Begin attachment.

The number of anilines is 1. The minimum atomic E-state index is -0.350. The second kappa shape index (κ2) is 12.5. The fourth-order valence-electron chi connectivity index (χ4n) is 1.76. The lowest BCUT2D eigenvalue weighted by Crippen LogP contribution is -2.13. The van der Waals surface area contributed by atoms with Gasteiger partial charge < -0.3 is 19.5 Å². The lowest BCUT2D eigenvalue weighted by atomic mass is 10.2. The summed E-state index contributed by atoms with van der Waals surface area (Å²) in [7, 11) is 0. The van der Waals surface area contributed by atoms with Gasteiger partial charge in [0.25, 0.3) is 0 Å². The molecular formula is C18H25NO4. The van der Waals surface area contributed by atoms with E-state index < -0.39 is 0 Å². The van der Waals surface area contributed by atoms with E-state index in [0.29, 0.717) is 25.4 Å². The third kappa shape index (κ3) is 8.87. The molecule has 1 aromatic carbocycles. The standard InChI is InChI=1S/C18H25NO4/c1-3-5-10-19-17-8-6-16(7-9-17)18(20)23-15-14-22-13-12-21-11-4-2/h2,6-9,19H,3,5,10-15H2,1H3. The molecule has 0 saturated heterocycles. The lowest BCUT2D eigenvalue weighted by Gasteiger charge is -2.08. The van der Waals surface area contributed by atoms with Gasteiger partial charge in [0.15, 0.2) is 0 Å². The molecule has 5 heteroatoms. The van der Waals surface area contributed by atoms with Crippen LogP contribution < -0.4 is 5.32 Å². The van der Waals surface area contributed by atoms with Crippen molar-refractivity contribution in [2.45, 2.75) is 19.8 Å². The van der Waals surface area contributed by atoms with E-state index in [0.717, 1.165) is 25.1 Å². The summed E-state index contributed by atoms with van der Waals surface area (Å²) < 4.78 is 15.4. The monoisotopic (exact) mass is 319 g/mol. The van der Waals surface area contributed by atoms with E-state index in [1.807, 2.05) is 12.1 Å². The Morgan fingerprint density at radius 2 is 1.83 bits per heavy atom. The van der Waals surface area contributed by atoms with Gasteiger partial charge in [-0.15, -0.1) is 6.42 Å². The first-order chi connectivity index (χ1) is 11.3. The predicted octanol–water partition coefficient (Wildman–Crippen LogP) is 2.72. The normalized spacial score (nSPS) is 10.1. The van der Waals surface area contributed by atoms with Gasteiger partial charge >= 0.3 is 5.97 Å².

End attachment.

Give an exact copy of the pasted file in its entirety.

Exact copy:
The number of anilines is 1. The minimum atomic E-state index is -0.350. The second kappa shape index (κ2) is 12.5. The fourth-order valence-electron chi connectivity index (χ4n) is 1.76. The lowest BCUT2D eigenvalue weighted by Crippen LogP contribution is -2.13. The van der Waals surface area contributed by atoms with Gasteiger partial charge < -0.3 is 19.5 Å². The lowest BCUT2D eigenvalue weighted by atomic mass is 10.2. The summed E-state index contributed by atoms with van der Waals surface area (Å²) in [7, 11) is 0. The van der Waals surface area contributed by atoms with Gasteiger partial charge in [0.25, 0.3) is 0 Å². The molecular formula is C18H25NO4. The van der Waals surface area contributed by atoms with E-state index < -0.39 is 0 Å². The van der Waals surface area contributed by atoms with E-state index in [0.29, 0.717) is 25.4 Å². The third kappa shape index (κ3) is 8.87. The molecule has 1 aromatic carbocycles. The standard InChI is InChI=1S/C18H25NO4/c1-3-5-10-19-17-8-6-16(7-9-17)18(20)23-15-14-22-13-12-21-11-4-2/h2,6-9,19H,3,5,10-15H2,1H3. The molecule has 0 saturated heterocycles. The lowest BCUT2D eigenvalue weighted by Gasteiger charge is -2.08. The van der Waals surface area contributed by atoms with Gasteiger partial charge in [0.15, 0.2) is 0 Å². The molecule has 5 heteroatoms. The van der Waals surface area contributed by atoms with Crippen LogP contribution < -0.4 is 5.32 Å². The van der Waals surface area contributed by atoms with Crippen molar-refractivity contribution in [2.45, 2.75) is 19.8 Å². The van der Waals surface area contributed by atoms with E-state index in [0.717, 1.165) is 25.1 Å². The summed E-state index contributed by atoms with van der Waals surface area (Å²) < 4.78 is 15.4. The monoisotopic (exact) mass is 319 g/mol. The van der Waals surface area contributed by atoms with E-state index in [1.807, 2.05) is 12.1 Å². The Morgan fingerprint density at radius 2 is 1.83 bits per heavy atom. The van der Waals surface area contributed by atoms with Gasteiger partial charge in [-0.15, -0.1) is 6.42 Å². The first-order chi connectivity index (χ1) is 11.3. The predicted octanol–water partition coefficient (Wildman–Crippen LogP) is 2.72. The normalized spacial score (nSPS) is 10.1. The van der Waals surface area contributed by atoms with Gasteiger partial charge >= 0.3 is 5.97 Å².